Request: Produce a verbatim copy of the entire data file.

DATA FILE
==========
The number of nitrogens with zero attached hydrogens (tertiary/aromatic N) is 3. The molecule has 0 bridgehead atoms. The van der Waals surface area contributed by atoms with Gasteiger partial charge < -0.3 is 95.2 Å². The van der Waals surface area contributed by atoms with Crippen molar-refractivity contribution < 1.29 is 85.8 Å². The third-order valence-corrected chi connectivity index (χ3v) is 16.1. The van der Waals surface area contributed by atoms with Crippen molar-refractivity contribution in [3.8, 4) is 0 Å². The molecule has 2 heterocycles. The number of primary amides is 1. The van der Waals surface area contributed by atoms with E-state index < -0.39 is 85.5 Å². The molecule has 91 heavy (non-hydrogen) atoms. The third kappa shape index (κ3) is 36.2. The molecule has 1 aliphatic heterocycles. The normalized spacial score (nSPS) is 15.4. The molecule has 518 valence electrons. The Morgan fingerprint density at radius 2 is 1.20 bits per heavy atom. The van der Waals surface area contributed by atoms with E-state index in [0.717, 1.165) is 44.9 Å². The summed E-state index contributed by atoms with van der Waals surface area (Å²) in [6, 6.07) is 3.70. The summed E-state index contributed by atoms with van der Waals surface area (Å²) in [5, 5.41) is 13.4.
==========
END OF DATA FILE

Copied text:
The number of nitrogens with zero attached hydrogens (tertiary/aromatic N) is 3. The molecule has 0 bridgehead atoms. The van der Waals surface area contributed by atoms with Gasteiger partial charge < -0.3 is 95.2 Å². The van der Waals surface area contributed by atoms with Crippen molar-refractivity contribution < 1.29 is 85.8 Å². The third-order valence-corrected chi connectivity index (χ3v) is 16.1. The van der Waals surface area contributed by atoms with Crippen molar-refractivity contribution in [3.8, 4) is 0 Å². The molecule has 2 heterocycles. The number of primary amides is 1. The van der Waals surface area contributed by atoms with E-state index < -0.39 is 85.5 Å². The molecule has 91 heavy (non-hydrogen) atoms. The third kappa shape index (κ3) is 36.2. The molecule has 1 aliphatic heterocycles. The normalized spacial score (nSPS) is 15.4. The molecule has 518 valence electrons. The Morgan fingerprint density at radius 2 is 1.20 bits per heavy atom. The van der Waals surface area contributed by atoms with E-state index in [0.717, 1.165) is 44.9 Å². The summed E-state index contributed by atoms with van der Waals surface area (Å²) in [6, 6.07) is 3.70. The summed E-state index contributed by atoms with van der Waals surface area (Å²) in [5, 5.41) is 13.4.